Coffey lab awarded 360,000$ from Michael J. Fox Foundation to Improve Patient Diagnosis and Monitoring in Parkinson’s Disease

    The lab identified that LRRK2, a kinase that plays a central role in familial and sporadic Parkinson’s Disease, controls the cellular machinery that is responsible for translating genetic code into proteins. This machinery is called the ribosome. They found that the production of new proteins by ribosomes was lower in rodent models of Parkinson’s disease and in skin biopsies from patients with sporadic disease or from those carrying a specific mutation in LRRK2. With this funding the group will search for disease-specific signatures of disturbed ribosome function from patient blood. Demonstration of patterns of proteins that are robust markers of Parkinson’s disease and especially of disease progression will allow diagnosis and staging. The proteins identified may also give useful insight on disease mechanism.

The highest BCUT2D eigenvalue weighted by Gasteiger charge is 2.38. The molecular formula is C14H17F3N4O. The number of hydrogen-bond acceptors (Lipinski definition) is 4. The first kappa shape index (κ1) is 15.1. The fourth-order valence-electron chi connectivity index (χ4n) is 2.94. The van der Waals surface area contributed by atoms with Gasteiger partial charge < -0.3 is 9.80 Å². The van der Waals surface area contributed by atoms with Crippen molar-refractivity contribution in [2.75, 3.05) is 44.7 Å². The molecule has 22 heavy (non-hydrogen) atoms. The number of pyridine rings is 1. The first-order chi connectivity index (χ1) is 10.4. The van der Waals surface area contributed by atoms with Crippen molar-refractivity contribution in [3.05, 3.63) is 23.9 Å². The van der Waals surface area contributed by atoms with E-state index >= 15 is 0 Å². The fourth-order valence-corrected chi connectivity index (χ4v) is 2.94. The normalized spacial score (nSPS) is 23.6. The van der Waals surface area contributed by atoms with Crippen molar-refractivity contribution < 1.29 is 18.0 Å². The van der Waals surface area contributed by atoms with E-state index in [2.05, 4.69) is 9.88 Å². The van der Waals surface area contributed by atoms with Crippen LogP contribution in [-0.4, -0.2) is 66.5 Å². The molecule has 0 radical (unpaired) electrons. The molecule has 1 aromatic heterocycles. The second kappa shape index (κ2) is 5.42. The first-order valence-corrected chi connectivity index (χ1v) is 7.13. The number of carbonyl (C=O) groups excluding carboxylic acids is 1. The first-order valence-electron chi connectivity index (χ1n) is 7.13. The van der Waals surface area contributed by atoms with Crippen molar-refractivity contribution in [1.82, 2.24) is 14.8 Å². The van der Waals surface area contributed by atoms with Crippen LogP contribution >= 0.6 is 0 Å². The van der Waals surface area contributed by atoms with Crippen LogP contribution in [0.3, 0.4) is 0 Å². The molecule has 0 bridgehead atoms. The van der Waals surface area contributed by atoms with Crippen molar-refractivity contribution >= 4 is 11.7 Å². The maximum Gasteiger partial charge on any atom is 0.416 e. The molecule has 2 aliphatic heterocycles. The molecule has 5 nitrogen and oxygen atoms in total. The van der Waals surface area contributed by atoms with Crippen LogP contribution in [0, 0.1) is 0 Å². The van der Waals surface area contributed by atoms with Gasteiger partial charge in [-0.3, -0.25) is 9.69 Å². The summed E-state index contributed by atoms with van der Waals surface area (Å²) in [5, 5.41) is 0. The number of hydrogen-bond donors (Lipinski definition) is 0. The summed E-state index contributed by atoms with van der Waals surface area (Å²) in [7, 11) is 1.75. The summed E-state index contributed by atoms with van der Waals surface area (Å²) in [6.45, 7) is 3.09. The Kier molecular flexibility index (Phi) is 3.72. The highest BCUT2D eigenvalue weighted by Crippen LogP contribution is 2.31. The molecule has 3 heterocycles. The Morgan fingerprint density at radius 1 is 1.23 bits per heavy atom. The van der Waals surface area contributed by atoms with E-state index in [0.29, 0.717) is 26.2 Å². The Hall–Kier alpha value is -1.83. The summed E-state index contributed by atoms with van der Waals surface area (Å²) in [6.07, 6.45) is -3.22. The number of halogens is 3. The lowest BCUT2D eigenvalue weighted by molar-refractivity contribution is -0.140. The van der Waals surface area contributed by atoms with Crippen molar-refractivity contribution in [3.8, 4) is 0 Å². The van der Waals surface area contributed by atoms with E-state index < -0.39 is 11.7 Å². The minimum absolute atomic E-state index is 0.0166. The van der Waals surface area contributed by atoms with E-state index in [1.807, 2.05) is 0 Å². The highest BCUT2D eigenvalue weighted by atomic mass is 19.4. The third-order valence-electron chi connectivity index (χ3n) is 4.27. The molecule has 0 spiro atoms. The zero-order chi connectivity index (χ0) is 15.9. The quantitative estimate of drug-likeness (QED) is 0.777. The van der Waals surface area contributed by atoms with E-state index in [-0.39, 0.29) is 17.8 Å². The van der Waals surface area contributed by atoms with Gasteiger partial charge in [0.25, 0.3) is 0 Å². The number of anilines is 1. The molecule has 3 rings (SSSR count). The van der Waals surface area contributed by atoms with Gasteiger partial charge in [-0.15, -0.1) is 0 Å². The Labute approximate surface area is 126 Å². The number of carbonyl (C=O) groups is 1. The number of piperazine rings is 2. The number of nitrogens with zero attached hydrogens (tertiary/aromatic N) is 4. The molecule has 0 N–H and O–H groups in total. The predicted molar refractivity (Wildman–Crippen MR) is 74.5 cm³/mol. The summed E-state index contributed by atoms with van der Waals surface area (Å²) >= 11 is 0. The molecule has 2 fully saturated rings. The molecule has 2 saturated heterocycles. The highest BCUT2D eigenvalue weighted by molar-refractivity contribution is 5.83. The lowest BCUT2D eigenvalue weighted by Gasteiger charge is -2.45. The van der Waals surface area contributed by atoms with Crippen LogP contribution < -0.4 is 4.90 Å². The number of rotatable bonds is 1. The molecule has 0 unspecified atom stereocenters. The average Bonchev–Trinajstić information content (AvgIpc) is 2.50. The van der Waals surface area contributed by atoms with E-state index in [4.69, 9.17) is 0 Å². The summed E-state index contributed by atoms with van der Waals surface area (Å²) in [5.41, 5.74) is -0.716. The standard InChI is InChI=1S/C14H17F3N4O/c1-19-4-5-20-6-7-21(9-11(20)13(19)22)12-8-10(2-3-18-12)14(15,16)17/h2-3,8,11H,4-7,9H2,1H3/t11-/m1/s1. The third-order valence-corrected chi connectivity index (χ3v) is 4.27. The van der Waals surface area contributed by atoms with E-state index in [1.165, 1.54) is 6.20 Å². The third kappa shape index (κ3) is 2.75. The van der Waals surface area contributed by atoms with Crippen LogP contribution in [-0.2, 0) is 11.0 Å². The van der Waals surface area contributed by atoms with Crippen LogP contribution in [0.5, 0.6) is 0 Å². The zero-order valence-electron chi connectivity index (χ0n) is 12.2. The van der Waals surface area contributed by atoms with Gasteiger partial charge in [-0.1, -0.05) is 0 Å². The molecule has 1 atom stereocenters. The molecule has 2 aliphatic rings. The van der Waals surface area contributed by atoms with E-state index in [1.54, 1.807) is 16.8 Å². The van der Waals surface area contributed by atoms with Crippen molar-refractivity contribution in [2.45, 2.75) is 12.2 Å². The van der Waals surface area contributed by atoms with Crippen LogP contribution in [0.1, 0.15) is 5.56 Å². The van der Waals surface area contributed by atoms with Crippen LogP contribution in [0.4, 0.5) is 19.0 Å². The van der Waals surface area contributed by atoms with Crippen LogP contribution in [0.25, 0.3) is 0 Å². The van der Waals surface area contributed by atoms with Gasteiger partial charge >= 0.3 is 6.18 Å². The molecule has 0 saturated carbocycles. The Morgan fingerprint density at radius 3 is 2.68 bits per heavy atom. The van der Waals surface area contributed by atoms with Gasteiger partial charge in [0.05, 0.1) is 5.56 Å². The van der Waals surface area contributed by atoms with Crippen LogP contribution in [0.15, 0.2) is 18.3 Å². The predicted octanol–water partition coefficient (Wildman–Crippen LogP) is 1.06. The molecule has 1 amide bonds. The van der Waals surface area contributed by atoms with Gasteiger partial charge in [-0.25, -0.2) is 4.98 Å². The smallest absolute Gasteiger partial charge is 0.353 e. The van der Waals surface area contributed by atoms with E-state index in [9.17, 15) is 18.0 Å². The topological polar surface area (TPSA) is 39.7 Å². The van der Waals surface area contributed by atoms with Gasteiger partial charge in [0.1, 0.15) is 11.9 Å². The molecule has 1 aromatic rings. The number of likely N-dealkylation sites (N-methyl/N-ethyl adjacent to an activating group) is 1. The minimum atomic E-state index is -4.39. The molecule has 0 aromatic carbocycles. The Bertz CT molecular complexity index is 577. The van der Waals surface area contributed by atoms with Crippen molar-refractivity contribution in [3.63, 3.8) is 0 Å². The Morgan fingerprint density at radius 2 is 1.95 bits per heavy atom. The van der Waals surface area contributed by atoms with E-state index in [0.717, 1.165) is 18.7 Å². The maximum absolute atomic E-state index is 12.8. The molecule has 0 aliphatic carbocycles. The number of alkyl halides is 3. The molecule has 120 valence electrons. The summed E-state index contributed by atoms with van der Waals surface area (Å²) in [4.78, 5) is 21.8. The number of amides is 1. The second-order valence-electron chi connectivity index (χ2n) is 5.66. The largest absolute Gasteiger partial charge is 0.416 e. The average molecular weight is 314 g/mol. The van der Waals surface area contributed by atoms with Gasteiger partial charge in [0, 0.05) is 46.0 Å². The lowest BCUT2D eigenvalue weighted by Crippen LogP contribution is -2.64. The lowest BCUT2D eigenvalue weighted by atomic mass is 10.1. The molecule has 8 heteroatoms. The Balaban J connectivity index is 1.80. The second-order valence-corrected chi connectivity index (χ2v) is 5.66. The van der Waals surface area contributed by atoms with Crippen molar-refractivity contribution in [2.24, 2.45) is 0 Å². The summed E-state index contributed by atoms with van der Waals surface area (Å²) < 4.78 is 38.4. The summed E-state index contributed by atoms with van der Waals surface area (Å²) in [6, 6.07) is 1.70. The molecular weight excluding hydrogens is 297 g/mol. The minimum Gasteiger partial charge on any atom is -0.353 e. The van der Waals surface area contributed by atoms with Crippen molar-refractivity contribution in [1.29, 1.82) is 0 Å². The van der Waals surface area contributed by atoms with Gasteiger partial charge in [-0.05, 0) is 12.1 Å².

The Michael J. Fox Foundation supports research towards altering and defining Parkinson’s disease. This work is in collaboration with Prof. Peter James at the University of Lund and Dr. Valtteri Kaasinen at Turku University Hospital.